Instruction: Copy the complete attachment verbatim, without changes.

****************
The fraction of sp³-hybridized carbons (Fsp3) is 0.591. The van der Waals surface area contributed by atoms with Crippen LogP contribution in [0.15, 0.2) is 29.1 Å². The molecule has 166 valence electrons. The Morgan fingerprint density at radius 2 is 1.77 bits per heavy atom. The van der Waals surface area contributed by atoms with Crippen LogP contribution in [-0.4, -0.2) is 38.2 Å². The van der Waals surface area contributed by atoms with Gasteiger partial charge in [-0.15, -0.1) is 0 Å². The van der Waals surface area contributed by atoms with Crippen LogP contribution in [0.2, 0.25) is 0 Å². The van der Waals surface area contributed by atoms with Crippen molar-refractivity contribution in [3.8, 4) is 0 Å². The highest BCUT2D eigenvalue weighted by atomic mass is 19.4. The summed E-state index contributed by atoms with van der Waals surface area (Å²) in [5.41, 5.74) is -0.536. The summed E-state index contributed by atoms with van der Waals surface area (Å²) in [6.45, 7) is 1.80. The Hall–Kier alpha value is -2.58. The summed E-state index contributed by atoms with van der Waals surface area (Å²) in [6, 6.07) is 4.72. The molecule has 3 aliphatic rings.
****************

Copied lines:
The fraction of sp³-hybridized carbons (Fsp3) is 0.591. The van der Waals surface area contributed by atoms with Crippen LogP contribution in [0.15, 0.2) is 29.1 Å². The molecule has 166 valence electrons. The Morgan fingerprint density at radius 2 is 1.77 bits per heavy atom. The van der Waals surface area contributed by atoms with Crippen LogP contribution in [-0.4, -0.2) is 38.2 Å². The van der Waals surface area contributed by atoms with Gasteiger partial charge in [-0.15, -0.1) is 0 Å². The van der Waals surface area contributed by atoms with Crippen LogP contribution in [0.2, 0.25) is 0 Å². The van der Waals surface area contributed by atoms with Crippen molar-refractivity contribution in [3.8, 4) is 0 Å². The highest BCUT2D eigenvalue weighted by atomic mass is 19.4. The summed E-state index contributed by atoms with van der Waals surface area (Å²) in [5.41, 5.74) is -0.536. The summed E-state index contributed by atoms with van der Waals surface area (Å²) in [6.45, 7) is 1.80. The Hall–Kier alpha value is -2.58. The summed E-state index contributed by atoms with van der Waals surface area (Å²) in [6, 6.07) is 4.72. The molecule has 3 aliphatic rings.